Last January I read an article by, Aswath Damodaran, a professor at the Stern School of Business at New York University, about companies that did not earn their cost of capital and were long-term destroyers of shareholder capital. I ran a screen looking for enterprises that did not earn the cost of their capital and had failed to do much to grow the net worth of the company over the past few years. I reviewed the screens and then wrote about them. Over the weekend, I ran across that spreadsheet and checked how the list had performed. I found that it had lagged the market with an overall flat return in 2016.
Not every stock on the list went down, and a handful went up quite a bit. However, using the screen as an avoidance tool, you sidestepped some of 2016's stinkers, like Nuance Communications (NUAN) , Ruby Tuesday (RT) and SunPower (SPWR) . Many of the stocks on the list were flat on the year and have not participated in the recent post-election rally.
I am not going to run the full list just yet as I would rather do that again in January. However, I did see a couple of names I think are worth mentioning as stocks you probably want to avoid adding to your portfolio right now.
Mondelez International (MDLZ) is a stock that everybody loves this year even though the company's attempt to buy Hershey (HSY) fell flat. The shareholder list includes Bill Ackman, Jana Partners, Mario Gabelli and a host of other well-known investors. Mondelez has a robust brand portfolio, including names like Ritz crackers, Trident gum and Cadbury and Milka chocolates. The company is frequently mentioned as a potential takeover target for the owner of Kraft Heinz (KHC) , a holding in the Action Alerts PLUS portfolio, and 3G Capital, which is raising a new fund for acquisitions. That could happen, but according to the screen the company is not earning its cost of capital and has not grown book value for the past five years.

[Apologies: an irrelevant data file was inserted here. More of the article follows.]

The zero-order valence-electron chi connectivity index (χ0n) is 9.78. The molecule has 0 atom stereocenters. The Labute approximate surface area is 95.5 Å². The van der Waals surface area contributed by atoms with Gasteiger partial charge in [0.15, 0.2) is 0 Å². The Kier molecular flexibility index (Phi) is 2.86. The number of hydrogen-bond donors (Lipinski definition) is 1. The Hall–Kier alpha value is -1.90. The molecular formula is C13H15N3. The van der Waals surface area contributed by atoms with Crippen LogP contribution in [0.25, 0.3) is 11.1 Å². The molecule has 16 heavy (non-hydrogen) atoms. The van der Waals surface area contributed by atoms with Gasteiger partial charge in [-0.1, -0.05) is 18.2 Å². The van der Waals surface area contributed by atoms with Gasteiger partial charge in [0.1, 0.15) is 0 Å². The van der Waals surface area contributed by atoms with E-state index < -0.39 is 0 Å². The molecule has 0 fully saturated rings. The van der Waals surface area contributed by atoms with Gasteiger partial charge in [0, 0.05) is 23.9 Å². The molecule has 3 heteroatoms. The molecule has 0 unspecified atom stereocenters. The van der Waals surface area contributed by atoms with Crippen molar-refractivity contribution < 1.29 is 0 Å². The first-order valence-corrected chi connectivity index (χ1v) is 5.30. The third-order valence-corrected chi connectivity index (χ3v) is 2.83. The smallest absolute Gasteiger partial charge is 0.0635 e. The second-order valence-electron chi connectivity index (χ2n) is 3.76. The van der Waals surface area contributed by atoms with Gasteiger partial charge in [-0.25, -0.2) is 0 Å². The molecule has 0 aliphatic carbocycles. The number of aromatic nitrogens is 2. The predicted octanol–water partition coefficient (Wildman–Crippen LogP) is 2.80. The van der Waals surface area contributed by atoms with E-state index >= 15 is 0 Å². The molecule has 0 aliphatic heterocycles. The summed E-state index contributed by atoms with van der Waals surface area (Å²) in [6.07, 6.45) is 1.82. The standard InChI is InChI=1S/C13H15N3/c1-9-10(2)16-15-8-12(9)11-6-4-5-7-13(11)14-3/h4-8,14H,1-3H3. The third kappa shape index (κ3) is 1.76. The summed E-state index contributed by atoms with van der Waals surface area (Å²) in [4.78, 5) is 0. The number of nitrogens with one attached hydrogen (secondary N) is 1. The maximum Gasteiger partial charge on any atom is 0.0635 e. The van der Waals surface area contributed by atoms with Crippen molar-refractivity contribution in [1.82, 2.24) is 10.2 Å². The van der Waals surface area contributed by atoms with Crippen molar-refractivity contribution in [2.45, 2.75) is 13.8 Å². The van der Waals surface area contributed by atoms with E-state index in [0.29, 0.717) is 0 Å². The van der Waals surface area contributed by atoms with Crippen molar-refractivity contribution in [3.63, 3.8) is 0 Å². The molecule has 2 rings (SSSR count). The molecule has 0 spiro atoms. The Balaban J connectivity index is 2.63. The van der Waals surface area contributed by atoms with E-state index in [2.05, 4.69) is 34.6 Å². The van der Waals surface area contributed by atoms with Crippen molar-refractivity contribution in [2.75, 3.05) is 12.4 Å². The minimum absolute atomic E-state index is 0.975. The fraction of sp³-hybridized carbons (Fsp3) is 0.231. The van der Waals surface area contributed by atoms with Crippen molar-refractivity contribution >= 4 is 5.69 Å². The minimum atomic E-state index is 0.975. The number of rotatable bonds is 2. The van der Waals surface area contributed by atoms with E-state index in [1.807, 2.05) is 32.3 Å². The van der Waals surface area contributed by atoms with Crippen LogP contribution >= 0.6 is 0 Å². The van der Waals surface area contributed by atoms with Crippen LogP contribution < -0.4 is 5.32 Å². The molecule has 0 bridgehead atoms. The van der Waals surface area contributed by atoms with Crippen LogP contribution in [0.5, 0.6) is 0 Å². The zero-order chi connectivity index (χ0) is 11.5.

In his latest shareholder letter Bill Ackman said, "While the global growth rate of Mondelez's snacking categories has moderated over the course of the year primarily due to macroeconomic headwinds, we continue to believe that the long-term outlook for these categories remains robust, especially in the emerging markets where Mondelez has large market shares and robust routes to market." My observation, based on 30 years of experience, is that betting on emerging market growth to drive your stock price higher is usually an uncertain bet. Unless you have a very high degree of conviction that this company will be a takeover target, it is probably best to avoid the stock as we go into the New Year. Trading at 2.3x book, 2.4x sales and almost 20x hoped-for earnings, it is difficult to make a case that the shares are bargain priced right now.
Another name that is probably best avoided right now is Icahn Enterprises (IEP) . I am a huge fan of Carl Icahn, but once again the company does not earn its cost of capital and book value has not increased over the past five years. While some may rush to say that this is a find and should not be evaluated in this fashion, I will point out that the company has nine other businesses outside the investment portion, including automotive, energy, gaming, railcar, mining, food packaging, metals, real estate and home fashion.
I would be much more enthusiastic about the company if we were able to snap up units at a bargain price. but the shares trade at more than 3x book value and a little over twice the recent estimated NAV published by Barron's. Icahn is one of the greatest investors in the world, but that's too high a premium to invest in his company right now. According to the recent investor presentation on their website his main fund, Icahn Capital, has had a tough three years and in spite of his billion-dollar election-night stock purchases it is probably not going to get a whole lot better anytime soon.
I will be revisiting this topic when the calendar changes in a few weeks. We will also talk about how to use the list as a potential activist hunting ground after the first of the year. For now, these two companies, Mondelez International and Icahn Enterprises, stand out on the current list of possible value destroyers.